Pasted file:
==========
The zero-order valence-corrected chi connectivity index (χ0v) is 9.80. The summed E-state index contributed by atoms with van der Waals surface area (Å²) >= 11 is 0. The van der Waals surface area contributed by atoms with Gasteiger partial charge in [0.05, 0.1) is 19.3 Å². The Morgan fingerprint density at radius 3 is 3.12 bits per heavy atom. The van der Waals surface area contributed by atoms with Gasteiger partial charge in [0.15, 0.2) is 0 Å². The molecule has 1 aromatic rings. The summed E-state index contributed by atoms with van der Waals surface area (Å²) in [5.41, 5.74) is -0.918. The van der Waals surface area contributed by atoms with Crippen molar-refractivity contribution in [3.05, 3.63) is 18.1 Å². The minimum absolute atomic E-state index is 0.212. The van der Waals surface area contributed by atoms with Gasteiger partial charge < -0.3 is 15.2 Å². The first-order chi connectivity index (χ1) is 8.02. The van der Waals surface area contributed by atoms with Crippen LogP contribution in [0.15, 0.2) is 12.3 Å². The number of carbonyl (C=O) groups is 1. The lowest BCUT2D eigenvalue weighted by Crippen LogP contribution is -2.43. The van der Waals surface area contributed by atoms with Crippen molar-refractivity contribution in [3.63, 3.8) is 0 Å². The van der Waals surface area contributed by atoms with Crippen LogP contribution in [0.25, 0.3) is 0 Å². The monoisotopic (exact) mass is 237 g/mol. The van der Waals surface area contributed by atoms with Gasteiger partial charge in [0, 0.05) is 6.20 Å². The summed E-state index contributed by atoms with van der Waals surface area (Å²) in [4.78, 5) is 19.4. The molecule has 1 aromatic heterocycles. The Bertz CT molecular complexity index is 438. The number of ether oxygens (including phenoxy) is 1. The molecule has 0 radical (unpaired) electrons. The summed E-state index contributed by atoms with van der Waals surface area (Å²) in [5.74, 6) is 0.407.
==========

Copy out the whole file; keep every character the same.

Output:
The zero-order valence-corrected chi connectivity index (χ0v) is 9.80. The summed E-state index contributed by atoms with van der Waals surface area (Å²) >= 11 is 0. The van der Waals surface area contributed by atoms with Gasteiger partial charge in [0.05, 0.1) is 19.3 Å². The Morgan fingerprint density at radius 3 is 3.12 bits per heavy atom. The van der Waals surface area contributed by atoms with Gasteiger partial charge in [0.15, 0.2) is 0 Å². The molecule has 1 aromatic rings. The summed E-state index contributed by atoms with van der Waals surface area (Å²) in [5.41, 5.74) is -0.918. The van der Waals surface area contributed by atoms with Crippen molar-refractivity contribution in [3.05, 3.63) is 18.1 Å². The minimum absolute atomic E-state index is 0.212. The van der Waals surface area contributed by atoms with Gasteiger partial charge < -0.3 is 15.2 Å². The first-order chi connectivity index (χ1) is 8.02. The van der Waals surface area contributed by atoms with Crippen LogP contribution in [0.15, 0.2) is 12.3 Å². The number of carbonyl (C=O) groups is 1. The lowest BCUT2D eigenvalue weighted by Crippen LogP contribution is -2.43. The van der Waals surface area contributed by atoms with Crippen molar-refractivity contribution in [3.63, 3.8) is 0 Å². The van der Waals surface area contributed by atoms with Crippen LogP contribution in [0.25, 0.3) is 0 Å². The monoisotopic (exact) mass is 237 g/mol. The van der Waals surface area contributed by atoms with Gasteiger partial charge in [0, 0.05) is 6.20 Å². The summed E-state index contributed by atoms with van der Waals surface area (Å²) in [4.78, 5) is 19.4. The molecule has 1 aromatic heterocycles. The Bertz CT molecular complexity index is 438. The number of ether oxygens (including phenoxy) is 1. The molecule has 0 radical (unpaired) electrons. The summed E-state index contributed by atoms with van der Waals surface area (Å²) in [5.74, 6) is 0.407.